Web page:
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post #1 of 16 (permalink) Old 09-12-2007, 11:25 AM Thread Starter
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Iron

Found this and thought it was pretty good. It's a little long but worth the read.



IRON

By Henry Rollins


I believe that the definition of definition is reinvention.

To not be like your parents.

To not be like your friends.

To be yourself.

Completely.

When I was young I had no sense of myself.

All I was, was a product of all the fear and humiliation I suffered.

Fear of my parents. The humiliation of teachers calling me "garbage can" and

telling me I'd be mowing lawns for a living.

And the very real terror of my fellow students.

I was threatened and beaten up for the color of my skin and my size.

I was skinny and clumsy, and when others would tease me I didn't run home

crying, wondering why.

I knew all too well.

I was there to be antagonized.

In sports I was laughed at.

A spaz. I was pretty good at boxing but only because the rage that filled my every

waking moment made me wild and unpredictable.

I fought with some strange fury.

The other boys thought I was crazy.

I hated myself all the time.

As stupid at it seems now, I wanted to talk like them, dress like them, carry

myself with the ease of knowing that I wasn't going to get pounded in the hallway

between classes.

Years passed and I learned to keep it all inside.

I only talked to a few boys in my grade. Other losers.

Some of them are to this day the greatest people I have ever known.

Hang out with a guy who has had his head flushed down a toilet a few times, treat

him with respect, and you'll find a faithful friend forever.

But even with friends, school sucked.

Teachers gave me hard time. I didn't think much of them either.

Then came Mr. Pepperman, my advisor. He was a powerfully built Vietnam

veteran, and he was scary.

No one ever talked out of turn in his class.

Once one kid did and Mr. P. lifted him off the ground and pinned him to the

blackboard.

Mr. P. could see that I was in bad shape, and one Friday in October he asked me if

I had ever worked out with weights.

I told him no. He told me that I was going to take some of the money that I had

saved and buy a hundred-pound set of weights at Sears.

As I left his office, I started to think of things I would say to him on Monday when

he asked about the weights that I was not going to buy.

Still, it made me feel special.

My father never really got that close to caring.

On Saturday I bought the weights, but I couldn't even drag them to my mom's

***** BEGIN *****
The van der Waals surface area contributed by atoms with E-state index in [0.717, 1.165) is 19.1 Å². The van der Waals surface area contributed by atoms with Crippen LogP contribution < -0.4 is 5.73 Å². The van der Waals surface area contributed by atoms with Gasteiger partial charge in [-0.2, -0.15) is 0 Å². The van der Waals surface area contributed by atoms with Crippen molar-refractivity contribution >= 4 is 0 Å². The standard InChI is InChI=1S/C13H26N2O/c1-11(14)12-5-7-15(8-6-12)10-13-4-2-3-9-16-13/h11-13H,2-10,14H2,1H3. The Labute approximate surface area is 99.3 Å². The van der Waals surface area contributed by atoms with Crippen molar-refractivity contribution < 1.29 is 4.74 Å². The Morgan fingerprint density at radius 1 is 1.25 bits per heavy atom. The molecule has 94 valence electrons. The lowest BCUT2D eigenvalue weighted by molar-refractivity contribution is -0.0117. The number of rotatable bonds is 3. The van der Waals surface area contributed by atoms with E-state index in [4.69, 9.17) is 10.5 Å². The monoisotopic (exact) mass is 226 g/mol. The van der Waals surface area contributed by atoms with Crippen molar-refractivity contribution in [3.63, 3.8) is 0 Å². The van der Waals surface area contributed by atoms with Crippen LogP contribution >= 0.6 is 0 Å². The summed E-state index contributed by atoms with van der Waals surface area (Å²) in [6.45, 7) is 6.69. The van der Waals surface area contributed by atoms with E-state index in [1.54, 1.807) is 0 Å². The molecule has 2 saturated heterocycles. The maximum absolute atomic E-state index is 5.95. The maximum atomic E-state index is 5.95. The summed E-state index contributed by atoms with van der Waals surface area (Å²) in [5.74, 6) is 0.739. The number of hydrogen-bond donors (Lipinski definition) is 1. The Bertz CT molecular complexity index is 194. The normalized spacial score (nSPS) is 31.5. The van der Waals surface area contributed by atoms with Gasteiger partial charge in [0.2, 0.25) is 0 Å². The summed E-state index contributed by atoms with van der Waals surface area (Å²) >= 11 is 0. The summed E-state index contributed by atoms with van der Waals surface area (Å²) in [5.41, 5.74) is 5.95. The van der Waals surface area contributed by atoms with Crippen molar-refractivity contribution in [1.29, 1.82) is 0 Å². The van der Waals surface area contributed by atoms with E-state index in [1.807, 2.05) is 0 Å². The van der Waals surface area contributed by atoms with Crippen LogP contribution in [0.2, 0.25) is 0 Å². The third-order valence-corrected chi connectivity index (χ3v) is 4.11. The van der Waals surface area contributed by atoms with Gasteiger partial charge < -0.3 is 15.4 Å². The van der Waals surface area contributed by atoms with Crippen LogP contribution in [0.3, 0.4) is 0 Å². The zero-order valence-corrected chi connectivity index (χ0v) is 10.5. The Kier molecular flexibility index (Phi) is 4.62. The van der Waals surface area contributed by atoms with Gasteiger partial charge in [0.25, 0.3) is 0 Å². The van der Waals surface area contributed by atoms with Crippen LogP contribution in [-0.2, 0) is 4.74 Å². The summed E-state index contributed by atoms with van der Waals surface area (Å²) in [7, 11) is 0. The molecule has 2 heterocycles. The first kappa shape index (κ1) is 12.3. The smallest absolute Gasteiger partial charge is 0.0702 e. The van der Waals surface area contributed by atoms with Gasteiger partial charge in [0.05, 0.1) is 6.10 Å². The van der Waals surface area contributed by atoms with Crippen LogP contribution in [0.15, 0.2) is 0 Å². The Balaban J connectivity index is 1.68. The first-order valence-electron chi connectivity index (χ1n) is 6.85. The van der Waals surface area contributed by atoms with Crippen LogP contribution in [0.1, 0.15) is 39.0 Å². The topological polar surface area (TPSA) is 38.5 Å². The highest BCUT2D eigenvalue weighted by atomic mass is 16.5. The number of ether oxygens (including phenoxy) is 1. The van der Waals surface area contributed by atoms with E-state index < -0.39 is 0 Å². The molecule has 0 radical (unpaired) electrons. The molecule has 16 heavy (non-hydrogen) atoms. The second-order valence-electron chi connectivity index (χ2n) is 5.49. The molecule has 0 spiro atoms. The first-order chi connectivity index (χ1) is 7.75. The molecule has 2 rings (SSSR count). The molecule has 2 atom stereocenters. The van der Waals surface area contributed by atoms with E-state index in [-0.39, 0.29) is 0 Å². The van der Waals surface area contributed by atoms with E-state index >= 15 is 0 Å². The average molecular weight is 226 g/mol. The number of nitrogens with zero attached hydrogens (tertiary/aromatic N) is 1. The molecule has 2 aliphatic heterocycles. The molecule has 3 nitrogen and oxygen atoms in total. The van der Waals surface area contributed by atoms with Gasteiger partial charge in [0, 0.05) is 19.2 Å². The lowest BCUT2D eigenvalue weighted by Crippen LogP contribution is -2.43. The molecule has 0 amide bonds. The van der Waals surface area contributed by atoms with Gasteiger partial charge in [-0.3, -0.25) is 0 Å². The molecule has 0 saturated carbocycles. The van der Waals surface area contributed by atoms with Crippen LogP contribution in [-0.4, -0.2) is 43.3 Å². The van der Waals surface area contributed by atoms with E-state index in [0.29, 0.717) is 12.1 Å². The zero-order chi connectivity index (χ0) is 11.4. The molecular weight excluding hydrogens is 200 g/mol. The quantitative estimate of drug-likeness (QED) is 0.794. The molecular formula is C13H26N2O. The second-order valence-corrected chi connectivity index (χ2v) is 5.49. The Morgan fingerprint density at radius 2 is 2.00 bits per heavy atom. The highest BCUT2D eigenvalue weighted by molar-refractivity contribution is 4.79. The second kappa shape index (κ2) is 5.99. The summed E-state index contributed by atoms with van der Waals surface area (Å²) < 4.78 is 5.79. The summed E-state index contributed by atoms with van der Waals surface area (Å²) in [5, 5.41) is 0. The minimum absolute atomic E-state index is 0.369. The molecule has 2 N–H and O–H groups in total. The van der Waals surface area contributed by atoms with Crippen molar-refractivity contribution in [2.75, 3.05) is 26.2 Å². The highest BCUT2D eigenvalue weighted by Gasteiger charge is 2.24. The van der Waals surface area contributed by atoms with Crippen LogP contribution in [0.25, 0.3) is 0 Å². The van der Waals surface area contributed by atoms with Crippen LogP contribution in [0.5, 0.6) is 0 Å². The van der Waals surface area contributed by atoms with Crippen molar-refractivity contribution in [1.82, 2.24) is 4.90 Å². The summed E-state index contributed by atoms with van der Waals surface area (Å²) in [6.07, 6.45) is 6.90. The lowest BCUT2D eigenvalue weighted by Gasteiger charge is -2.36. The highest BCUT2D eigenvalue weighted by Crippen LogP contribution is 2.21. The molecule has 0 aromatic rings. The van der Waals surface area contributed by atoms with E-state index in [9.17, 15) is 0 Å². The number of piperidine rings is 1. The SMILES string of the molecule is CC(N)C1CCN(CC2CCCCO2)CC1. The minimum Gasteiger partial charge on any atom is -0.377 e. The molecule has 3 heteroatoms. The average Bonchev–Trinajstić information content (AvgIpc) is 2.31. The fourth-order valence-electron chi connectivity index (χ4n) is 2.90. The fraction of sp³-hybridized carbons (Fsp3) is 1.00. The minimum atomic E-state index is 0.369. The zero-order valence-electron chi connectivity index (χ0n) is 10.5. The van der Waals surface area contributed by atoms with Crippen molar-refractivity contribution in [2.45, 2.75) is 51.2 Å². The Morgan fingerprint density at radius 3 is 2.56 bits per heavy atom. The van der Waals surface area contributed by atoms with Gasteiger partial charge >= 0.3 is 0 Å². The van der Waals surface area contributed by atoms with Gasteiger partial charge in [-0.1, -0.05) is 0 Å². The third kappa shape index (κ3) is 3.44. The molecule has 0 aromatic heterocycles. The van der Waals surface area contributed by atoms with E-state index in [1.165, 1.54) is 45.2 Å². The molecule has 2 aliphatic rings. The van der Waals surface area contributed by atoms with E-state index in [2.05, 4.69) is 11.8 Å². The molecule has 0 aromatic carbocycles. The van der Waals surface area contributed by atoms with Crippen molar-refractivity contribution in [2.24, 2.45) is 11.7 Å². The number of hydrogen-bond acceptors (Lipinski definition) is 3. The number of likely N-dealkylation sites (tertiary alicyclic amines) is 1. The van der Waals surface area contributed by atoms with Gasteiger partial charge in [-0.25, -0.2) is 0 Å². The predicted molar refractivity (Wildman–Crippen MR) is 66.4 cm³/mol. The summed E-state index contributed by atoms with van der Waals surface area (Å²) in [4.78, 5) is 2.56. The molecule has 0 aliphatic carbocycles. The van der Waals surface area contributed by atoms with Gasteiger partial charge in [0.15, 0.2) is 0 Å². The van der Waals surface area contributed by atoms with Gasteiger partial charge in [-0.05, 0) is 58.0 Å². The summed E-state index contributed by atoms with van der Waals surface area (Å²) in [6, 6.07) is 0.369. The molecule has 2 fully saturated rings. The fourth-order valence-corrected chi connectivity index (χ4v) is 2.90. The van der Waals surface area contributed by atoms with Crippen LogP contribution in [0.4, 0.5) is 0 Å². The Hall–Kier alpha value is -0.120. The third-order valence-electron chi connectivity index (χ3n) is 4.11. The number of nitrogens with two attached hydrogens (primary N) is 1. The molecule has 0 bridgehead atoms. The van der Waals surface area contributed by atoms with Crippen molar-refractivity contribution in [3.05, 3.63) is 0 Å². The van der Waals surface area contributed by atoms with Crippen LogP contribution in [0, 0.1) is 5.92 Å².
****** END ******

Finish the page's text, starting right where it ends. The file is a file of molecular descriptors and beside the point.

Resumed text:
car.

An attendant laughed at me as he put them on a dolly.

Monday came and I was called into Mr. P.'s office after school.

He said that he was going to show me how to work out.

He was going to put me on a program and start hitting me in the solar plexus in

the hallway when I wasn't looking.

When I could take the punch we wouldknow that we were getting somewhere.

At no time was I to look at myself in the mirror or tell anyone at school what I

was doing.

In the gym he showed me ten basic exercises.

I paid more attention than I ever did in any of my classes.

I didn't want to blow it.

I went home that night and started right in.

Weeks passed, and every once in a while Mr. P. would give me a shot and drop

me in the hallway, sending my books flying.

The other students didn't know what to think.

More weeks passed, and I was steadily adding new weights to the bar.

I could sense the power inside my body growing. I could feel it.

Right before Christmas break I was walking to class, and from out of nowhere Mr.

Pepperman appeared and gave me a shot in the chest.

I laughed and kept going. He said I could look at myself now. I got home and ran

to the bathroom and pulled off my shirt.

I saw a body, not just the shell that housed my stomach and my heart.

My biceps bulged.

My chest had definition. I felt strong.

It was the first time I can remember having a sense of myself.

I had done something and no one could ever take it away.

You couldn't say s**t to me.

It took me years to fully appreciate the value of the lessons I have learned from

the Iron.

I used to think that it was my adversary, that I was trying to lift that which does

not want to be lifted.

I waswrong.

When the Iron doesn't want to come off the mat, it's the kindest thing it can do for

you.

If it flew up and went through the ceiling, it wouldn't teach you anything.

That's the way the Iron talks to you.

It tells you that the material you work with is that which you will come to

resemble.

That which you work against will always work against you.

It wasn't until my late twenties that I learned that by working out I had given

myself a great gift.

I learned that nothing good comes without work and a certain amount of pain.

When I finish a set that leaves me shaking, I know more about myself.

When something gets bad, I know it can't be as bad as that workout.

I used to fight the pain, but recently this became clear to me: pain is not my

enemy; it is my call to greatness.

But when dealing with the Iron, one must be careful to interpret the pain

correctly.

Most injuries involving the Iron come from ego.